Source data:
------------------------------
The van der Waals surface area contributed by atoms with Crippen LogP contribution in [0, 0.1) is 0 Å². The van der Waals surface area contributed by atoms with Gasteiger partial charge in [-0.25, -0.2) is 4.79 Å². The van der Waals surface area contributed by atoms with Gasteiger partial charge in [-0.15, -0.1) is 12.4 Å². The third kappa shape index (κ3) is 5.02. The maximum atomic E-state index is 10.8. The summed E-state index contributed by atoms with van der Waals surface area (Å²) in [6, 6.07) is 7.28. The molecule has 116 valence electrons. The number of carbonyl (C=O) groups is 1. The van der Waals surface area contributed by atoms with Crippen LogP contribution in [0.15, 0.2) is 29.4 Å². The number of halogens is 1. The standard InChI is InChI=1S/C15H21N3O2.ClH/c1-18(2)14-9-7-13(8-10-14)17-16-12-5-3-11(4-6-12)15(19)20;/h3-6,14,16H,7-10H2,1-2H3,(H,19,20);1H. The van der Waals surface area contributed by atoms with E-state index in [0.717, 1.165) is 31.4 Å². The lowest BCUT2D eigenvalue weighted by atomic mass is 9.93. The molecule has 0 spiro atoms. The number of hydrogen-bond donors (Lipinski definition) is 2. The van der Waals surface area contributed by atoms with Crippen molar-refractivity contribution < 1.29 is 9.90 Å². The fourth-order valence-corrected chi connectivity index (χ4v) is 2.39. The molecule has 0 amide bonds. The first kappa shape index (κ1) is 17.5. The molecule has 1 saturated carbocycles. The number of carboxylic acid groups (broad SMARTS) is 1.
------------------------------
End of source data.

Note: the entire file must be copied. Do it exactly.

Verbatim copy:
The van der Waals surface area contributed by atoms with Crippen LogP contribution in [0, 0.1) is 0 Å². The van der Waals surface area contributed by atoms with Gasteiger partial charge in [-0.25, -0.2) is 4.79 Å². The van der Waals surface area contributed by atoms with Gasteiger partial charge in [-0.15, -0.1) is 12.4 Å². The third kappa shape index (κ3) is 5.02. The maximum atomic E-state index is 10.8. The summed E-state index contributed by atoms with van der Waals surface area (Å²) in [6, 6.07) is 7.28. The molecule has 116 valence electrons. The number of carbonyl (C=O) groups is 1. The van der Waals surface area contributed by atoms with Crippen LogP contribution in [0.15, 0.2) is 29.4 Å². The number of halogens is 1. The standard InChI is InChI=1S/C15H21N3O2.ClH/c1-18(2)14-9-7-13(8-10-14)17-16-12-5-3-11(4-6-12)15(19)20;/h3-6,14,16H,7-10H2,1-2H3,(H,19,20);1H. The van der Waals surface area contributed by atoms with E-state index in [0.717, 1.165) is 31.4 Å². The lowest BCUT2D eigenvalue weighted by atomic mass is 9.93. The molecule has 0 spiro atoms. The number of hydrogen-bond donors (Lipinski definition) is 2. The van der Waals surface area contributed by atoms with Crippen molar-refractivity contribution < 1.29 is 9.90 Å². The fourth-order valence-corrected chi connectivity index (χ4v) is 2.39. The molecule has 0 amide bonds. The first kappa shape index (κ1) is 17.5. The molecule has 1 saturated carbocycles. The number of carboxylic acid groups (broad SMARTS) is 1.